The nomenklatura and the security coordination go hand in hand and are interdependent. The nomenklatura has gotten so used to its lifestyle that it’s hard to imagine it ever giving it up. And even if it tried, it’s hard to see how it could regain the people’s trust – which by now has been thoroughly shattered – even if Abbas ordered a halt to all security cooperation today. And that’s far from a certainty, too. In Israeli security circles, which are in constant contact with the Palestinians, the sense is that he won’t do this (Kubovich again).

Restoring the Palestinian public’s trust in its leadership is to jointly switch gears from “security coordination” to a plan of “unarmed civilian rebellion” (similar to what was proposed a few years ago by Qadura Fares, a Fatah member among those pushed to the margins by Abbas). Restoring this trust is also vital to halt the delusions of armed struggle that are simmering in organizations like Hamas, Islamic Jihad and the Popular Front for the Liberation of Palestine, as well as among Fatah supporters and the youth.

Leaders who want to block the Trump plan must convince the public that it mustn’t set out on a Pavlovian response of armed attacks against (armed and unarmed) Israelis. After all, the experience of the last 20 years shows that armed actions simply make it easier for Israel to pursue its colonialist land seizures and weaken the dispossessed people.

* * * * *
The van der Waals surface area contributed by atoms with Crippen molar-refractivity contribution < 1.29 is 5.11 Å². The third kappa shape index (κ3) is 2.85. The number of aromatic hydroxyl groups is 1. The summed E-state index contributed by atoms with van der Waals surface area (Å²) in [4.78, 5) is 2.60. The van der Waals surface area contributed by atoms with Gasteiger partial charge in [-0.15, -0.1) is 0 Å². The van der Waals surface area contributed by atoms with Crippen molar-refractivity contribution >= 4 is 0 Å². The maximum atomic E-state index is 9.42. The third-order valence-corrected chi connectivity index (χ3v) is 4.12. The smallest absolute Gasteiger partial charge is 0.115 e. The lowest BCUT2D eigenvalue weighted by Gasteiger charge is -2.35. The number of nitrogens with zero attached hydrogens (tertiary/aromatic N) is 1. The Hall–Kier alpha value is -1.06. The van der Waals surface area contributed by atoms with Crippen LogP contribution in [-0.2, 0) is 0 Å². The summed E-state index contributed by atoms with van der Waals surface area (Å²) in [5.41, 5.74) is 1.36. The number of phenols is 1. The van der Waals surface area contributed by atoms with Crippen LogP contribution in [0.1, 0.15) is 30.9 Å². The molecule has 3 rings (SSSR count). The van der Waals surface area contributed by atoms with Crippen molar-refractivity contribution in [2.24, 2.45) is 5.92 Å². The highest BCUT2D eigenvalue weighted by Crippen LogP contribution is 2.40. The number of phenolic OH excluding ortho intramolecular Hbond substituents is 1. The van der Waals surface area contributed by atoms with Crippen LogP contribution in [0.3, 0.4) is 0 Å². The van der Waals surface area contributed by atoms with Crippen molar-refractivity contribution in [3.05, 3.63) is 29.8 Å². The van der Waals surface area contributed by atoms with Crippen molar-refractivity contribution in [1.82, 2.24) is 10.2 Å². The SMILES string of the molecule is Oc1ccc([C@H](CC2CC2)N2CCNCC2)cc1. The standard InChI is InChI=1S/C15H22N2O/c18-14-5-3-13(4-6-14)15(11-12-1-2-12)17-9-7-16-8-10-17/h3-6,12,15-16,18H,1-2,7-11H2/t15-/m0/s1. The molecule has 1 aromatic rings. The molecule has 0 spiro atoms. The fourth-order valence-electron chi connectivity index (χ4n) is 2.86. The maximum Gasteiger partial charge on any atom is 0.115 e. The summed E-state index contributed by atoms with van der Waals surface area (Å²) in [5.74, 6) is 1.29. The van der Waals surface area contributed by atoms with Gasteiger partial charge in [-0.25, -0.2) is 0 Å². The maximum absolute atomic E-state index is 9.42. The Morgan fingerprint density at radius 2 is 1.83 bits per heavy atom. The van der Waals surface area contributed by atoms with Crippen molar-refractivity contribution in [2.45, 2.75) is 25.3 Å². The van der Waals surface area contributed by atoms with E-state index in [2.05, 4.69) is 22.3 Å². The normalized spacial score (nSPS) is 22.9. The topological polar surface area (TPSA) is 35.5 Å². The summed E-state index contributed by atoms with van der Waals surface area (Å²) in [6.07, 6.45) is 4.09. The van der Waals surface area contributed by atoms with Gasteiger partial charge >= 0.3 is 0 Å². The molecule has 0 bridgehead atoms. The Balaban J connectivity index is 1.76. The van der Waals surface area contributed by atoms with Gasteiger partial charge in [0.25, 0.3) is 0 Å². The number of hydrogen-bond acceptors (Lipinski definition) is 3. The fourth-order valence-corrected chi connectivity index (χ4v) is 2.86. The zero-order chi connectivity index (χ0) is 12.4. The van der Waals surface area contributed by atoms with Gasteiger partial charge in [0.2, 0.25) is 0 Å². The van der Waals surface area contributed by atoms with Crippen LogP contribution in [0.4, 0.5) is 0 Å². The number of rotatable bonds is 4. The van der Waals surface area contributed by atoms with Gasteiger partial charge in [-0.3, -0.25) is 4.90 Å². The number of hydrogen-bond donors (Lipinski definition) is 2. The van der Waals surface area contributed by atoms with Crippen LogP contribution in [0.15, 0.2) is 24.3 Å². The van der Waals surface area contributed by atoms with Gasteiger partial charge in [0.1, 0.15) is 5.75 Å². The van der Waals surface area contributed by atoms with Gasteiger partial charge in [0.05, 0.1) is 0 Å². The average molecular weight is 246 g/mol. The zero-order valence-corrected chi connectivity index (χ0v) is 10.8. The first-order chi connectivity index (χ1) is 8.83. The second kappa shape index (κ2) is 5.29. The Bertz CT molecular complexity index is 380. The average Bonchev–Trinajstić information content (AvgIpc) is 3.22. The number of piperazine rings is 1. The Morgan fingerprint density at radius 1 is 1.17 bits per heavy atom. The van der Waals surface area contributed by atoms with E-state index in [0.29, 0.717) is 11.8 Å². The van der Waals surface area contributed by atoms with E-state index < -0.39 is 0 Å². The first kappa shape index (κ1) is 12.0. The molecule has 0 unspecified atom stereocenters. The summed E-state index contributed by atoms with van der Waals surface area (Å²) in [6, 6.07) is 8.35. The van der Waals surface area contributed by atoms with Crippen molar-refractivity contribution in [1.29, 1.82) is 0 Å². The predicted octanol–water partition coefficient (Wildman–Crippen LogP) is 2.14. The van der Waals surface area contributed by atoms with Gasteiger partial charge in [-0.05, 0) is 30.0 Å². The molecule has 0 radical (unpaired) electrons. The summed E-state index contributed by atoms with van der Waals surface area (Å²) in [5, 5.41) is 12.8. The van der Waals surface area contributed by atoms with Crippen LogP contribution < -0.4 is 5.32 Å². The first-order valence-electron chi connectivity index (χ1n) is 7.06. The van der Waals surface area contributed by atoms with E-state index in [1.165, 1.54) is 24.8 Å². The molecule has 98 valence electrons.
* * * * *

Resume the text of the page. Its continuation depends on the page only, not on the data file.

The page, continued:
But when the people are frustrated, despairing and skeptical of their leaders’ motivations, it’s easier for a few individuals to set off a bomb at a spring that settlers intend to take over than to lead 20,000 people on mass picnics every Friday by the springs of Palestinian villages that the settlements have taken over – with the aid of Israel’s Civil Administration.

Dictatorial methods

As Israel’s “security slave,” the future Palestinian entity is also commanded by the Trump plan to institute the kind of dictatorial oppression familiar in certain Arab states. According to the highly detailed section on security, during the negotiations that the plan expects to take place between Israel and the Palestinians, “the parties, in consultation with the United States, shall attempt to create acceptable initial ... metrics with respect to the Security Criteria that are acceptable to the State of Israel, and in no event less stringent than the metrics used by either the Hashemite Kingdom of Jordan or the Arab Republic of Egypt (whichever is stricter).”